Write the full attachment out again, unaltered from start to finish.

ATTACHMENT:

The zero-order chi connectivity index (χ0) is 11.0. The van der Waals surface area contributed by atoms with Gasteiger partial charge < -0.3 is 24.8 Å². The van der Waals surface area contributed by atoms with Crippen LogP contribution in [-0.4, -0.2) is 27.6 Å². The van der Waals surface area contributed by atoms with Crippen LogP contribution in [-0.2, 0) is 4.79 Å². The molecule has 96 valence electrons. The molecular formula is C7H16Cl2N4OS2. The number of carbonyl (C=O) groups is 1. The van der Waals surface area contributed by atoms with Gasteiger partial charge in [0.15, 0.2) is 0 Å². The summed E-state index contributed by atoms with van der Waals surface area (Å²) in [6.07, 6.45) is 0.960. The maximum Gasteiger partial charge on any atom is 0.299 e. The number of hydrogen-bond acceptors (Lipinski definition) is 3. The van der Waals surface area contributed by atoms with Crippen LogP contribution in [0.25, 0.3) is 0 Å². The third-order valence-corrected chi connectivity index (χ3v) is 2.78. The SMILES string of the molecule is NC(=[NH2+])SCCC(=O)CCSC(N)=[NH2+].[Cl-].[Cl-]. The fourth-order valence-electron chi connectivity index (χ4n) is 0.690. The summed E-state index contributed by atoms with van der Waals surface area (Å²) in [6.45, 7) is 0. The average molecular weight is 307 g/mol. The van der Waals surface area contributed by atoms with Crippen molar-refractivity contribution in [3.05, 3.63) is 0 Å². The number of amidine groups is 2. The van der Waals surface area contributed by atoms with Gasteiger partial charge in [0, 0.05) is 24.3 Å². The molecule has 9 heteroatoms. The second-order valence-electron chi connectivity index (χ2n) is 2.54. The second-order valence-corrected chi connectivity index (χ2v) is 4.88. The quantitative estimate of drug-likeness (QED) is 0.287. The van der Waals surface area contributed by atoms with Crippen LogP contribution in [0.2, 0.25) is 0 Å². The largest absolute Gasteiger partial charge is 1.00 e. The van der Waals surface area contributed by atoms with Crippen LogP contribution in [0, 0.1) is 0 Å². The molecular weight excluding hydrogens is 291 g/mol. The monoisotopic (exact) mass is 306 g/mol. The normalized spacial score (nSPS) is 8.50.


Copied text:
The zero-order chi connectivity index (χ0) is 11.0. The van der Waals surface area contributed by atoms with Gasteiger partial charge < -0.3 is 24.8 Å². The van der Waals surface area contributed by atoms with Crippen LogP contribution in [-0.4, -0.2) is 27.6 Å². The van der Waals surface area contributed by atoms with Crippen LogP contribution in [-0.2, 0) is 4.79 Å². The molecule has 96 valence electrons. The molecular formula is C7H16Cl2N4OS2. The number of carbonyl (C=O) groups is 1. The van der Waals surface area contributed by atoms with Gasteiger partial charge in [0.15, 0.2) is 0 Å². The summed E-state index contributed by atoms with van der Waals surface area (Å²) in [6.07, 6.45) is 0.960. The maximum Gasteiger partial charge on any atom is 0.299 e. The number of hydrogen-bond acceptors (Lipinski definition) is 3. The van der Waals surface area contributed by atoms with Crippen LogP contribution in [0.25, 0.3) is 0 Å². The third-order valence-corrected chi connectivity index (χ3v) is 2.78. The SMILES string of the molecule is NC(=[NH2+])SCCC(=O)CCSC(N)=[NH2+].[Cl-].[Cl-]. The fourth-order valence-electron chi connectivity index (χ4n) is 0.690. The summed E-state index contributed by atoms with van der Waals surface area (Å²) in [6.45, 7) is 0. The average molecular weight is 307 g/mol. The van der Waals surface area contributed by atoms with Crippen molar-refractivity contribution in [3.05, 3.63) is 0 Å². The number of amidine groups is 2. The van der Waals surface area contributed by atoms with Gasteiger partial charge in [0, 0.05) is 24.3 Å². The molecule has 9 heteroatoms. The second-order valence-electron chi connectivity index (χ2n) is 2.54. The second-order valence-corrected chi connectivity index (χ2v) is 4.88. The quantitative estimate of drug-likeness (QED) is 0.287. The van der Waals surface area contributed by atoms with Crippen LogP contribution in [0.2, 0.25) is 0 Å². The largest absolute Gasteiger partial charge is 1.00 e. The van der Waals surface area contributed by atoms with Crippen LogP contribution in [0, 0.1) is 0 Å². The molecular weight excluding hydrogens is 291 g/mol. The monoisotopic (exact) mass is 306 g/mol. The normalized spacial score (nSPS) is 8.50.